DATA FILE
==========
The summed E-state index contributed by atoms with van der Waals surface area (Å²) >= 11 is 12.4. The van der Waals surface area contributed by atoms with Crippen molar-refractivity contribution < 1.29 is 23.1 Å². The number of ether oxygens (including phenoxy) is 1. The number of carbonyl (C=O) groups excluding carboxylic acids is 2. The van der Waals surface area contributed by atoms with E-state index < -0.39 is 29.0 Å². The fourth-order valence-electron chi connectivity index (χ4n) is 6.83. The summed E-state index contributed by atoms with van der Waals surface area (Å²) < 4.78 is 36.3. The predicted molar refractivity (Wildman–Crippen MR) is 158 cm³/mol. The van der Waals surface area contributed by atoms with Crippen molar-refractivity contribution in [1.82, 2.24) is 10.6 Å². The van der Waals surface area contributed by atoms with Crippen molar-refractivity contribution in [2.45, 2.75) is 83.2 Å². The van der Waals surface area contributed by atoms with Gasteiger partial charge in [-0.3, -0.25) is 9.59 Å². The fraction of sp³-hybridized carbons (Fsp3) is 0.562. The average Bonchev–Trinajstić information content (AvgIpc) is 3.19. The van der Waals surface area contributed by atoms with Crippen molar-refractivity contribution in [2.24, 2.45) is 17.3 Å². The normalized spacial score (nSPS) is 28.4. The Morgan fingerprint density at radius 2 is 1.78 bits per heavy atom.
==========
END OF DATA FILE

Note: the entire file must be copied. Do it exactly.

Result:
The summed E-state index contributed by atoms with van der Waals surface area (Å²) >= 11 is 12.4. The van der Waals surface area contributed by atoms with Crippen molar-refractivity contribution < 1.29 is 23.1 Å². The number of ether oxygens (including phenoxy) is 1. The number of carbonyl (C=O) groups excluding carboxylic acids is 2. The van der Waals surface area contributed by atoms with E-state index < -0.39 is 29.0 Å². The fourth-order valence-electron chi connectivity index (χ4n) is 6.83. The summed E-state index contributed by atoms with van der Waals surface area (Å²) < 4.78 is 36.3. The predicted molar refractivity (Wildman–Crippen MR) is 158 cm³/mol. The van der Waals surface area contributed by atoms with Crippen molar-refractivity contribution in [1.82, 2.24) is 10.6 Å². The van der Waals surface area contributed by atoms with Crippen molar-refractivity contribution in [2.45, 2.75) is 83.2 Å². The van der Waals surface area contributed by atoms with Gasteiger partial charge in [-0.3, -0.25) is 9.59 Å². The fraction of sp³-hybridized carbons (Fsp3) is 0.562. The average Bonchev–Trinajstić information content (AvgIpc) is 3.19. The van der Waals surface area contributed by atoms with Crippen molar-refractivity contribution in [2.24, 2.45) is 17.3 Å². The normalized spacial score (nSPS) is 28.4. The Morgan fingerprint density at radius 2 is 1.78 bits per heavy atom.